We, along with our New Zealand brethren, were the cannon fodder for the disgrace that is Gallipoli! The privations, hardships and loss of life combined with an iron will cameraderie dragged our then young nation into adulthood (we had only been federated fourteen years previously). We were the living fuel for Kitchener and Churchill! Australia's population was around 4.9 million at the outbreak of WWI. If memory serves me correctly, we lost up to 10% of the flower of our male population during this grim and bloody war that would change the world forever (deliberately if you believe some commentators). We commemorate 25th April every year (ANZAC Day) in memory of those lost in all wars from WWI onwards. The ranks of the marchers are thinning ( veterans wise) and I think we lost our last WW1 survivor back in 2010, but as the living memories are finally dimming with their owners and WW1 retreats into the mists of pre- living memory, we are not forgetting. Indeed, the annual pilgrimage to Gallipoli by Australians (some descendants, some veterans of later conflicts, some simply following the pilgrim's path to find meaning in somber reflection) is amazing; the lead up to 2015 will be incredible! And one final footnote; the bond of friendship forged in war between Australia and Turkey is likely unique in the theatre of battle; they have watched over our dead for nearly a century now; their descendants live in our nation, march with our troops every 25th April as we both mourn our losses and the futility of conflict that consumed our youth and hope all those years ago.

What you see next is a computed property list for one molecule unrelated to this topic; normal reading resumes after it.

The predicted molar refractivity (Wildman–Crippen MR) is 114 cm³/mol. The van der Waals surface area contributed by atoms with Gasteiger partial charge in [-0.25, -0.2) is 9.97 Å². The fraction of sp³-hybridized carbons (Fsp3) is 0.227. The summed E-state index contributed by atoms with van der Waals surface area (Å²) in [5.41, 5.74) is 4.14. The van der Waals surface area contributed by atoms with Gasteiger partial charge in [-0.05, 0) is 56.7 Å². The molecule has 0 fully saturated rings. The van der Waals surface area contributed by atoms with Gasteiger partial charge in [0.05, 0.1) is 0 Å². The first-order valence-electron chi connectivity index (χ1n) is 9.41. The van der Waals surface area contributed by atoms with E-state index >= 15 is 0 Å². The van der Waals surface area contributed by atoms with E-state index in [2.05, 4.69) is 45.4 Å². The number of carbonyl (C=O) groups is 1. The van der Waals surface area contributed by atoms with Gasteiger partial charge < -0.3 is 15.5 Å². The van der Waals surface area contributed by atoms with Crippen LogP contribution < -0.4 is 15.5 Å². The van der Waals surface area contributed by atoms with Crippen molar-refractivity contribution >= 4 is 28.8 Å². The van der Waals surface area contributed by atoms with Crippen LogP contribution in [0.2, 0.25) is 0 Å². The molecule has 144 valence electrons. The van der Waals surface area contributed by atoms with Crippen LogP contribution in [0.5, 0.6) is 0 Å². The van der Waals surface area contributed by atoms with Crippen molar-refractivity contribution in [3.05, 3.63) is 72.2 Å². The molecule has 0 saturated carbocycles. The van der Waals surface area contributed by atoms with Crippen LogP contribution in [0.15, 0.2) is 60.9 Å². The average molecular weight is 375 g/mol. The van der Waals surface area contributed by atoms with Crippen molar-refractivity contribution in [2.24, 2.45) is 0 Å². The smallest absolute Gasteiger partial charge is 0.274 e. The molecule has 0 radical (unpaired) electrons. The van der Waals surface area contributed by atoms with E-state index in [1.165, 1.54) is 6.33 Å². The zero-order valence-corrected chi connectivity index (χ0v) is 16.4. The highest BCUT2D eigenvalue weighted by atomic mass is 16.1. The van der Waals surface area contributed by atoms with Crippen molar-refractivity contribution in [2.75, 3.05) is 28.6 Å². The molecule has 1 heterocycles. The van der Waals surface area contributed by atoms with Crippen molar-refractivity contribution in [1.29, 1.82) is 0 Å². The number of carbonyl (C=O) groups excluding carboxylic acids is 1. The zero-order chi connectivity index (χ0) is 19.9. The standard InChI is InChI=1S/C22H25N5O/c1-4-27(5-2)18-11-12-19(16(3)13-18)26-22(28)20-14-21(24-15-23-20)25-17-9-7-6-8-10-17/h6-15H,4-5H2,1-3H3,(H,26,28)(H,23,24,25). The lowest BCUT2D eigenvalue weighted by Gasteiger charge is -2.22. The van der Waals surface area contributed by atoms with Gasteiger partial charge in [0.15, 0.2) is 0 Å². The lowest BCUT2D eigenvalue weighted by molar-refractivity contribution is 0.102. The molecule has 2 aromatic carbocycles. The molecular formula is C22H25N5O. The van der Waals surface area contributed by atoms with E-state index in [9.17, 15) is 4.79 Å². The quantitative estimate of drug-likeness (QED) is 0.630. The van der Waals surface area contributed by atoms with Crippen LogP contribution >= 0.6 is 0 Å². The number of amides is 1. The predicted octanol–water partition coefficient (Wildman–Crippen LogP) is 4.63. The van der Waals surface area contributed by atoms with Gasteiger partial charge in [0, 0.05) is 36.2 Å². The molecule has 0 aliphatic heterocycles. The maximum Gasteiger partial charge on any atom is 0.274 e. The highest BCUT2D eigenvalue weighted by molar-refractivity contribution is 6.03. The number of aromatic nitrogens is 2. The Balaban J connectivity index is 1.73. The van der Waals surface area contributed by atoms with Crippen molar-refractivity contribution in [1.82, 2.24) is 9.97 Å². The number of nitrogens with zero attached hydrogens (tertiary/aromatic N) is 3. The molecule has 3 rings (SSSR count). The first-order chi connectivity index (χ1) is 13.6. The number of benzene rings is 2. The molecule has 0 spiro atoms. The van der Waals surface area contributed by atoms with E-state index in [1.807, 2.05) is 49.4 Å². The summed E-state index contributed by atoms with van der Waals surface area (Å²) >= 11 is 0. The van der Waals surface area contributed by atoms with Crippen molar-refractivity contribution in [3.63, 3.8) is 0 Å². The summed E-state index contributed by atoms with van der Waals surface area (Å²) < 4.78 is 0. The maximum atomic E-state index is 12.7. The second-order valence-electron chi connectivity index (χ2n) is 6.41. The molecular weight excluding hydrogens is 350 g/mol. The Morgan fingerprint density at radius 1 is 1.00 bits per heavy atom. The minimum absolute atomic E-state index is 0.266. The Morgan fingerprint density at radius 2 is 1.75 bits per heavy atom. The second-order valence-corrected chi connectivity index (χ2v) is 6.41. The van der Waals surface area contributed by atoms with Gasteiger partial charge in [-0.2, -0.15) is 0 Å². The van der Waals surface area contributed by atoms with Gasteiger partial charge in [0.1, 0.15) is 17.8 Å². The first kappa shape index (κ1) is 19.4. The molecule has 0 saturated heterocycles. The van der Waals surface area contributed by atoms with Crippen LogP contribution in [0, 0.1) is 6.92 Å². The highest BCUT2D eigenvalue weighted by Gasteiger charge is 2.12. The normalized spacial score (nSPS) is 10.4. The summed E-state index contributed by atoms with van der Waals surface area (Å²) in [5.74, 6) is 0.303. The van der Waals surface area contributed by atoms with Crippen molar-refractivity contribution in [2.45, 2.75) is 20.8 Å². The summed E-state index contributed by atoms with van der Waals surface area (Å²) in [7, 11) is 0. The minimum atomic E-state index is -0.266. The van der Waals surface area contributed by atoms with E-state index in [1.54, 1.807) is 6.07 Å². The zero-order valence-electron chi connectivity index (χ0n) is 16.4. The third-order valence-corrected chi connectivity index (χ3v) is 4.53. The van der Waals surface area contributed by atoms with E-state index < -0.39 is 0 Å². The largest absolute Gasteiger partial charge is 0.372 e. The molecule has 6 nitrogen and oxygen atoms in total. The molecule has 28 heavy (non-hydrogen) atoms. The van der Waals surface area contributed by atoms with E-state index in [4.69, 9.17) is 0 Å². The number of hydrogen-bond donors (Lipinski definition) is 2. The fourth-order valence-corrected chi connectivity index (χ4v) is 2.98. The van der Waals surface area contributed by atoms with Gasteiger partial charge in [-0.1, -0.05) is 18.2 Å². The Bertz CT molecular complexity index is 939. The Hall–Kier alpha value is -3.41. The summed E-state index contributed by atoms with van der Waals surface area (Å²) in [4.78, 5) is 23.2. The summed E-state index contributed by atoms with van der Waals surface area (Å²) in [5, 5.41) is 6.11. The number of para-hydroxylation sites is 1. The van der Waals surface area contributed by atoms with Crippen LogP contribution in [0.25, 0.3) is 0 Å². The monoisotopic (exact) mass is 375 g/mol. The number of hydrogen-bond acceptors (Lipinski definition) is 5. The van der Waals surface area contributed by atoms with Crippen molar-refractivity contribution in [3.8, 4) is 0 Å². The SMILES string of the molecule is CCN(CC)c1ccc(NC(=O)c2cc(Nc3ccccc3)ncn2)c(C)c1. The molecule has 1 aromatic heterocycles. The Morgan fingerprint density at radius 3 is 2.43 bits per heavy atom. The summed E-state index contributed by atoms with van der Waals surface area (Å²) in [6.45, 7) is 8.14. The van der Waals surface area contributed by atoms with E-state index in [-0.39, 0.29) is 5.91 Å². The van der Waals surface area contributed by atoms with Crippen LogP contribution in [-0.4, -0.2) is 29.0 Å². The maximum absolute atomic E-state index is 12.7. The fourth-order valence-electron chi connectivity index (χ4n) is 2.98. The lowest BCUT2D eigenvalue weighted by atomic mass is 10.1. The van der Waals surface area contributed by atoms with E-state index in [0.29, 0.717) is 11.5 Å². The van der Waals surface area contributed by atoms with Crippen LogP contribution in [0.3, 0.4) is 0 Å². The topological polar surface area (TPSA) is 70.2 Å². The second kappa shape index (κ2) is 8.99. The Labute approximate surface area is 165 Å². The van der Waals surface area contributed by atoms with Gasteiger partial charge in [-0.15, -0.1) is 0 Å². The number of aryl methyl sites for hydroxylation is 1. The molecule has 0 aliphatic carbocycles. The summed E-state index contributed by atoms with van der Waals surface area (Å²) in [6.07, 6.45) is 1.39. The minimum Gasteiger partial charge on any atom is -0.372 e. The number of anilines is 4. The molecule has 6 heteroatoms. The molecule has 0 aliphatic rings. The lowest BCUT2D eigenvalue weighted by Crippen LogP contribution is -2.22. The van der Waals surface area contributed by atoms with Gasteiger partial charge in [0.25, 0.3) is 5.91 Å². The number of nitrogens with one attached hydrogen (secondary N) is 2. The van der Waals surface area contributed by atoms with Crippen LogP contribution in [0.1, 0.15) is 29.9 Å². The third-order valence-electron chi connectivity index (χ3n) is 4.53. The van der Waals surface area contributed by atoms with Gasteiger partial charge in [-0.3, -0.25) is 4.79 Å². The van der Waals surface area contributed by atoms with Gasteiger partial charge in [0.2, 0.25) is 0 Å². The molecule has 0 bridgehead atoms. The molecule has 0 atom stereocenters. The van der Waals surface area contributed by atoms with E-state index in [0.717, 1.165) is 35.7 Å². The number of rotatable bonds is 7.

One more thing; as members of the British Empire, Australia was doing its bit from 1914 (the first campaigns in Papua New Guinea for instance) yet the British demanded Australia pay for all the resources we used to fight their war, which led in part to the dreadful state of affairs financially around fifteen years later when the mighty Jack Lang (NSW Premier) finally put his foot down.

for Australians and New Zealanders reading this blog, you've touched on an incredibly important part of our history; for an excellent film on the subject, you simply must watch 'Gallipoli' directed by Peter Weir; it encapsulates this event in our history as nothing else can.

Blessings,

Sarah,
Australia.

Brantigny said...

I have met other Australians who have similar feelings about the "pommies"

I have watched Gallipoli, I have a copy of it. As well as Light Horse.

The use of Empire troops by Britain in the First as well as the second world war is a factor in the disolution of the Empire.

During the Second World war the draining of Australians and new Zealanders to fight in the desert, while it brought glory to the Australia severly weakened the nation as the Japanese attacked.

I have fought alongside the "Desert Rats" in the First Gulf War. I would much rather fight along side than with.

My mother visits Australia quite often, she has friends in Perth.

Brantigny said...

Although the idea for Gallipoli was sound the execution was not.
Led by officers who lacked initiative, poorly supported in Britian, and an enemy fighting in there home land from overlooking positions the outcome was inevitable.

Chuchill responded when the troops were finaly withdrawn, "They never gave my plan a chance."